On August 23 the Federal Circuit issued its opinion in National Association of Manufacturers v. Department of the Treasury, a case we have been following because it attracted an amicus brief. The case was argued before Judges Lourie, Prost, and Reyna. These judges considered whether regulations promulgated by the Department of Treasury to curtail “double drawback” (two tax refunds for the same exported merchandise) are invalid. Judge Reyna authored the majority opinion in the case, affirming the U.S. Court of International Trade’s judgment finding the regulations to be invalid. This is our opinion summary.
Judge Reyna summarized the relevant background:
This appeal concerns a set of regulations, promulgated in 2018 by the Department of the Treasury (“Treasury”) and the United States Customs and Border Protection (“CBP” or “Customs”), described herein as the Rule. The Rule is an interpretation of 19 U.S.C. § 1313(v), which states in relevant part: “Merchandise that is exported or destroyed to satisfy any claim for drawback shall not be the basis of any other claim for drawback. . . .” 19 U.S.C. § 1313(v). Generally, imported goods are subject to a variety of payments, such as tariffs, duties, fees, and certain taxes, such as an excise tax. A “drawback” is a customs transaction involving the refund of any payments that were made upon the importation of a good. . . . Another common form of drawback, known as a “substitution drawback,” involves the refund of duties, taxes, or fees that were paid upon importation and refunded when similar goods . . . are exported. . . . Since 2008, substitution drawback has been allowed for wine where the imported wine and exported wine are of the same color and the price variation between the imported wine and the exported wine does not exceed fifty percent. . . . The substitution in the example can also result in a near total refund of both tariffs and excise taxes paid on the imported wine. This can occur in situations where the substituted exported wine was either not subject to any excise tax by virtue of being exported from a bonded facility, or had received a complete refund of any previously paid excise taxes. This results in a “double drawback.” As a response to this practice, the Government promulgated the Rule to prevent “double recovery” of excise tax.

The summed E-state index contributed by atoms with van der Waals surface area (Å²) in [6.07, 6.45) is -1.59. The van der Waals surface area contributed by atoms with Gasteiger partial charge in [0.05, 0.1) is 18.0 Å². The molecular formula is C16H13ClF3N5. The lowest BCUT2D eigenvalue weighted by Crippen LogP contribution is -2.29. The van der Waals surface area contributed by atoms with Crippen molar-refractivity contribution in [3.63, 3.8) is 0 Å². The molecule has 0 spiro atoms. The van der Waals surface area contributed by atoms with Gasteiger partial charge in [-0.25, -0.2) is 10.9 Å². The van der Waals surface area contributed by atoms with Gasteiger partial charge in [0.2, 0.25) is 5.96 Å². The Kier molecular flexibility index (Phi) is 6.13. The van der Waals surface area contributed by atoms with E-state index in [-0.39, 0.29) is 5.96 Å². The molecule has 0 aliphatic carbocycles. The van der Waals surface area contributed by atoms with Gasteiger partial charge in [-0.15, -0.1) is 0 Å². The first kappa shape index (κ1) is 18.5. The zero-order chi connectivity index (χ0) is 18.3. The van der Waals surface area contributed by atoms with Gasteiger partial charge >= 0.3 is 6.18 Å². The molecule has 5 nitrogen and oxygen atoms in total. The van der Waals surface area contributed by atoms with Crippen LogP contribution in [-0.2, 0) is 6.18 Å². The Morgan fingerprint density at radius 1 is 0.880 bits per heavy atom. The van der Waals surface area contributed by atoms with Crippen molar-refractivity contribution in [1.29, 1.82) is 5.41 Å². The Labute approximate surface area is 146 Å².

The Rule makes two fundamental changes to the drawback regime. First, it includes within the definition of “drawback” and “drawback claim” a “refund or remission of other excise taxes pursuant to other provisions of law.” . . . Second, the Rule limits drawbacks to the amount of taxes paid and not previously refunded. . . . The National Association of Manufacturers (“NAM”) along with Intervenor, The Beer Institute, brought suit against the Treasury and CBP arguing that the Rule is contrary to law, arbitrary and capricious, and impermissibly retroactive. . . . The United States Court of International Trade (“CIT”) applied the two-part Chevron test to find that the Rule is unlawful as to the challenged provisions. . . . Applying those principles, the CIT determined that the inquiry ends at step one because the Rule conflicts with the unambiguous text of the statute.
Judge Reyna began his analysis of the regulations in question by highlighting that the court “review[s] the CIT’s interpretation of statutes and regulations de novo” using the two-step Chevron framework.
Proceeding to the merits, Judge Reyna indicated that the government’s argument in this case “defies logic.” This is so, he explained, because a “tax that has never been paid or determined cannot be said to have been ‘drawn back,’ and goods that have been exported without payment of tax cannot give rise to a ‘claim’ for drawback.” Moreover, in response to the “Government’s argument that taxes on bonded wine products have been ‘determined’ at the point of production,” Judge Reyna highlighted that the definition of “‘Determined’ within the [Internal Revenue Code] refers to situations where tax is both determined and paid at the time the goods are withdrawn from bond, or where ‘the amount of the tax to be paid is computed and fixed.’” As a result, the court concluded that “the expansive definition in the Rule, which extends drawback to situations in which tax is never paid or determined, conflicts with the unambiguous text of the statute.”
The government made a number of additional arguments contending “that the CIT erred in invalidating the Rule by erroneously reading the Rule to create irreconcilable statutory conflicts and irrational results.” The government argued, for example, that the CIT incorrectly found “that the Rule produces irrational results by preventing ‘an untaxed export from serving as substituted merchandise in a drawback claim on a corresponding import in any capacity.’” According to the government, “the Rule does not prohibit this result but merely prohibits double recovery of the same tax.” The government also argued “that the legislative history of the drawback regime does not support invalidating the Rule.”
In response, Judge Reyna noted how the statutory language requires “drawback of ‘any’ tax imposed on importation, ‘notwithstanding any other provision of law.’” He indicated the government’s position would “render the ‘notwithstanding’ clause meaningless.” As a result, he stated, “the CIT was correct in its finding that [the government’s approach] produces an absurd result that fails at Chevron step one.” Judge Reyna also noted that the “legislative history of the drawback regime demonstrates that Congress chose to expand access to drawbacks at the expense of excise taxes.”
The court ultimately “affirm[ed] the judgment of the CIT that the Rule is unlawful as to the challenged provisions.”